“That’s just offence, right, when you say statistically,” the Blue Jays GM says in an interview. “There are so many more aspects of the game. And it’s only a month of performance above A-ball, as well. Look, man, we’re elated that he’s having this type of performance and it doesn’t look like this performance is going away, the way he’s doing it.

Atkins did not come out and say that Guerrero, who has played less than 200 games at 3B, needs more reps, but he certainly did suggest it:

“It’s really two things,” Atkins said of the developmental priorities for Guerrero, “it’s first-step quickness and how that impacts his defence, and best possible teammate, because he has the potential to be a leader.”

When it comes down to evaluating whether a prospect is ready for a promotion, teams go far beyond their stats (although minor league numbers, of course, tend to be a good indicator of future MLB success).  Everyone involved with the team’s minor league system has a say in whether a player is ready from a competitive and emotional standpoint for the next level.  For the Blue Jays, that line starts with VP of Baseball Ops Ben Cherington, whose focus with the team is on player development and their minor league system, through Atkins,  and includes Director of Player Personnel Gil Kim,  Director or Minor League Ops Charlie Wilson, High Performance Director Angus Mugford, Analytics Staff, Roving Instructors, Minor League team staff, and likely Special Assistant Tim Raines.  Gathering consensus from such a large group is probably quite difficult, but all have a say, and a player generally doesn’t move forward until it’s reached.  Atkins confirmed that process:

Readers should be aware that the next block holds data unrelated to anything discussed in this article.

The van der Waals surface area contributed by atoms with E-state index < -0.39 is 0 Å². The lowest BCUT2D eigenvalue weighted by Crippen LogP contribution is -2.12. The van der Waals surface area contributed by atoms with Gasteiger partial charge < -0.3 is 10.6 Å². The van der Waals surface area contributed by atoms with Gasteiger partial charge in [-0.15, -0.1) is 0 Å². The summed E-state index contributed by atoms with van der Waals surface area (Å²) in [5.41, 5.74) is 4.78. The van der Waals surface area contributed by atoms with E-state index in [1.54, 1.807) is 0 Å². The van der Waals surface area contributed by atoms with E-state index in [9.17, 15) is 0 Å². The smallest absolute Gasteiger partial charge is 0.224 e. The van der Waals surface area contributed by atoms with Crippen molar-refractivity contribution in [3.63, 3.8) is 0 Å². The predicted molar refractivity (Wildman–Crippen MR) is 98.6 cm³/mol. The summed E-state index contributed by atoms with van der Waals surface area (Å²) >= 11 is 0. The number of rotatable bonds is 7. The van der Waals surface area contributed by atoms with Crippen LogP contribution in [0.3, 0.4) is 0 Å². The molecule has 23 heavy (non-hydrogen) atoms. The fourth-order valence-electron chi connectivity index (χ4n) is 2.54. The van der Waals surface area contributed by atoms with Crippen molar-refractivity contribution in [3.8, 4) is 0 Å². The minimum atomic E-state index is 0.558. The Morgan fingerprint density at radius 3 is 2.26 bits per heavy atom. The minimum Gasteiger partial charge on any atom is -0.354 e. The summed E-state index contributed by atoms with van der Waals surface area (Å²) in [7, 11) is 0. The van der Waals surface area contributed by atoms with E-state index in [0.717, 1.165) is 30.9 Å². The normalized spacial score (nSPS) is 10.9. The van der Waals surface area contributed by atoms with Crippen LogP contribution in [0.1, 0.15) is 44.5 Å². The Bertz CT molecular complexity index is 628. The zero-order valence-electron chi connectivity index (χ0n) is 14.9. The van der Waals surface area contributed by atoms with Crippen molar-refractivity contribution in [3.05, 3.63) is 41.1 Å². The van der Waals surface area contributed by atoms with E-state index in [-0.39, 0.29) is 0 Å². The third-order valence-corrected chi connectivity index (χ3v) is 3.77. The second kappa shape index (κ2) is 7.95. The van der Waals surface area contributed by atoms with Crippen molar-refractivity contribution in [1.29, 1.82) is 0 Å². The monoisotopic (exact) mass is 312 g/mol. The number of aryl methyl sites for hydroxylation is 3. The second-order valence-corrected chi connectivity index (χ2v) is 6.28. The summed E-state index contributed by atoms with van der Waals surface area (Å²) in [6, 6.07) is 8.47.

(W)e work through a very detailed process to understand all of the risk factors, all of the objective and subjective information in and around what’s best for a player’s development,” said Atkins. “That’s thinking about the complete player, factoring in environment, factoring in competition level, factoring in resources such as coaches, who he’ll be playing alongside of and what that means for putting the best possible challenge in front of our players in the best possible environment. It’s not about the right time. We’re constantly doing that. We’re constantly factoring in all of those factors.”